Thursday, September 16, 2010

Your Characters

Writing a story can seem easy until you have written one and it stinks, at least to you. There are some questions and elements to writing that might help in your journey as a writer.

Where is your story going? This seems like a common sense question. Sometimes we write and write and then read what we have written and wonder where the story is taking us.

How do you hook your readers? The protagonist needs a conflict. The main character is known as a protagonist.

The main character needs to have a problem (conflict) which they want to resolve so this leads to a goal. A goal helps the reader root for the character.

But to reach the goal, the main character needs to overcome obstacles. Don’t use convenient coincidences to get the character out of trouble. It rarely happens in real life.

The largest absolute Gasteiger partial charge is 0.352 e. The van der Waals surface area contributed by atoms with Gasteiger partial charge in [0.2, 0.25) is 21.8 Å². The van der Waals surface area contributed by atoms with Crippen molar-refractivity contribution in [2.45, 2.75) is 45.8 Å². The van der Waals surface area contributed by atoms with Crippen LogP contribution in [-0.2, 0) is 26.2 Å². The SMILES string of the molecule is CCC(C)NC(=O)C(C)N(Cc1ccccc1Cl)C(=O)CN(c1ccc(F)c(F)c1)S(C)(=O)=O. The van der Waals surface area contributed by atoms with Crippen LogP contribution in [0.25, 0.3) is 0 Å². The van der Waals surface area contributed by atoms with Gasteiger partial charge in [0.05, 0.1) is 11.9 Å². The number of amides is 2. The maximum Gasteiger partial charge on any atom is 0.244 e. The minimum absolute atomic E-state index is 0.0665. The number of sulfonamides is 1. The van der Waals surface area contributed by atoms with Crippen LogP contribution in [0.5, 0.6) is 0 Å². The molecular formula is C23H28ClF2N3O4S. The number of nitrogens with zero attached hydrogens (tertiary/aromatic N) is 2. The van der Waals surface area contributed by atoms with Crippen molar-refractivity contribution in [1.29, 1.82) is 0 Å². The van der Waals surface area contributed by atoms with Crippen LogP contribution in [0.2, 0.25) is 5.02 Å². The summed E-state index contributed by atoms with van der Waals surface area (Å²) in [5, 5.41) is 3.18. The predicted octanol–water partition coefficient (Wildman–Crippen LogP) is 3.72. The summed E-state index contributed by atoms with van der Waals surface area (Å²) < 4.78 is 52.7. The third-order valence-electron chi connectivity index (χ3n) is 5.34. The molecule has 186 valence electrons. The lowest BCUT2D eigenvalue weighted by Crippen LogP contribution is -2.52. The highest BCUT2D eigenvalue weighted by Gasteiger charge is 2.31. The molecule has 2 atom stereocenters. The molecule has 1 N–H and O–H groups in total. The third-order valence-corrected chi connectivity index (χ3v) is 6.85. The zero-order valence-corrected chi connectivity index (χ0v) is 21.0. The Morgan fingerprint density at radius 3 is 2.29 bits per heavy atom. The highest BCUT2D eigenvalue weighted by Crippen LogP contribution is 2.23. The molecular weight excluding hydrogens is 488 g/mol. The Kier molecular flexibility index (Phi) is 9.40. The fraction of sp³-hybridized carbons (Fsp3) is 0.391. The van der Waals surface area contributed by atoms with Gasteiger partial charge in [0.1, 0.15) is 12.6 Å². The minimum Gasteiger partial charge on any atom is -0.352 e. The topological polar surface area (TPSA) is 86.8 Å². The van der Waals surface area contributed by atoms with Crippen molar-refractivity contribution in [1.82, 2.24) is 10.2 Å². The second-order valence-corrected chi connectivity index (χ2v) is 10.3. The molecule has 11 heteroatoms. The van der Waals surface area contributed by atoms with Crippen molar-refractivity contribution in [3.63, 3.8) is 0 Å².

The antagonist in the story is the one who opposes the main character. An antagonist can be man vs. nature, man vs. self and man vs. man. The stronger your antagonist, the stronger your story. The more pages your reader will turn!

What are the consequences of failure to your protagonist? Your main character can not give up. Different consequences might be: the world coming to an end, death, loss of true love or family, etc.

Here’s a exercise that might help:

In each scene find:

  • The goal/s of the protagonist or main character
  • The goal/s of other characters
  • The obstacles
  • The consequences of failure

What is the biggest obstacle for your main character?

1 comment:

Scott said...

Sometimes, when planning a project or even a scene, I'll use a free program called yWriter. What I like about it is that it's scene-based, and for every scene, you specify the goals of the main characters involved.

Really, the only difference between the protagonist and the antagonist is that they have conflicting goals, like they want the same thing and only one of them can have it. Sometimes neither is actually a good guy or bad guy--they just want the same thing and the story is told from only one of their POVs, so that one becomes the protagonist.